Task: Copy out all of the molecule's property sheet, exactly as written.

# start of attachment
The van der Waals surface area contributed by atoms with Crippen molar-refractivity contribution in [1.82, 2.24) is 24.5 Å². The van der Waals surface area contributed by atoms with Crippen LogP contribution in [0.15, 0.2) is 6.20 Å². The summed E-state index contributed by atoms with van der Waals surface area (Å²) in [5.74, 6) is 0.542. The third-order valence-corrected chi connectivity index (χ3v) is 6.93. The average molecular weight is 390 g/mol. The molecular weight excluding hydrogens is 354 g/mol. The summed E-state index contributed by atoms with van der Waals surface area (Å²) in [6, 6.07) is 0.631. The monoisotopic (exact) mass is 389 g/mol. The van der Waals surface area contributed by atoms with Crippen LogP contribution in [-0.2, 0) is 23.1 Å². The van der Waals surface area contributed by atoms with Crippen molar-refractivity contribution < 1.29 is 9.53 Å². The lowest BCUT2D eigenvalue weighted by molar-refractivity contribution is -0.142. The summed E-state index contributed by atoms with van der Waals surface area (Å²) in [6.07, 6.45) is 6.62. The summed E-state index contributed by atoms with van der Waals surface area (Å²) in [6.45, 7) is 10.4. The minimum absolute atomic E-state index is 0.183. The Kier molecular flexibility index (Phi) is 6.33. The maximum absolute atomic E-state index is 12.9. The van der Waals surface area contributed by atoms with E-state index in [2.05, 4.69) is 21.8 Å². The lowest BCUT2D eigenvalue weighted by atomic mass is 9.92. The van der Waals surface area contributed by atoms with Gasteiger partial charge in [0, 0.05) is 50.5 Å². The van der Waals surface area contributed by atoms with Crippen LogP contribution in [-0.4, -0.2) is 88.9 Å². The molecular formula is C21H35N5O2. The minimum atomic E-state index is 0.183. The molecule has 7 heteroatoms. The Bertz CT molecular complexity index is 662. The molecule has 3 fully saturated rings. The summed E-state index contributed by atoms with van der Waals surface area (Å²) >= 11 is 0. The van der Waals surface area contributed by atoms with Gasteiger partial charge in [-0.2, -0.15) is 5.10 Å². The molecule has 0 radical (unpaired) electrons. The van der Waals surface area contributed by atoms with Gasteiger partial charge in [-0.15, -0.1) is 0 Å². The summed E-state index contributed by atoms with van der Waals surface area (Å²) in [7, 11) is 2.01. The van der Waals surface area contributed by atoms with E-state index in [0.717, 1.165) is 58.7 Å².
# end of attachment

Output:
The van der Waals surface area contributed by atoms with Crippen molar-refractivity contribution in [1.82, 2.24) is 24.5 Å². The van der Waals surface area contributed by atoms with Crippen LogP contribution in [0.15, 0.2) is 6.20 Å². The summed E-state index contributed by atoms with van der Waals surface area (Å²) in [5.74, 6) is 0.542. The third-order valence-corrected chi connectivity index (χ3v) is 6.93. The average molecular weight is 390 g/mol. The molecular weight excluding hydrogens is 354 g/mol. The summed E-state index contributed by atoms with van der Waals surface area (Å²) in [6, 6.07) is 0.631. The monoisotopic (exact) mass is 389 g/mol. The van der Waals surface area contributed by atoms with Crippen LogP contribution in [-0.2, 0) is 23.1 Å². The van der Waals surface area contributed by atoms with Crippen molar-refractivity contribution < 1.29 is 9.53 Å². The lowest BCUT2D eigenvalue weighted by molar-refractivity contribution is -0.142. The summed E-state index contributed by atoms with van der Waals surface area (Å²) in [6.07, 6.45) is 6.62. The summed E-state index contributed by atoms with van der Waals surface area (Å²) in [6.45, 7) is 10.4. The minimum absolute atomic E-state index is 0.183. The Kier molecular flexibility index (Phi) is 6.33. The maximum absolute atomic E-state index is 12.9. The van der Waals surface area contributed by atoms with E-state index in [2.05, 4.69) is 21.8 Å². The lowest BCUT2D eigenvalue weighted by atomic mass is 9.92. The van der Waals surface area contributed by atoms with Gasteiger partial charge in [0, 0.05) is 50.5 Å². The van der Waals surface area contributed by atoms with Crippen LogP contribution in [-0.4, -0.2) is 88.9 Å². The molecular formula is C21H35N5O2. The minimum atomic E-state index is 0.183. The molecule has 7 heteroatoms. The Bertz CT molecular complexity index is 662. The molecule has 3 fully saturated rings. The summed E-state index contributed by atoms with van der Waals surface area (Å²) >= 11 is 0. The van der Waals surface area contributed by atoms with Gasteiger partial charge in [-0.2, -0.15) is 5.10 Å². The molecule has 0 radical (unpaired) electrons. The van der Waals surface area contributed by atoms with Gasteiger partial charge in [-0.15, -0.1) is 0 Å². The summed E-state index contributed by atoms with van der Waals surface area (Å²) in [7, 11) is 2.01. The van der Waals surface area contributed by atoms with E-state index in [0.717, 1.165) is 58.7 Å².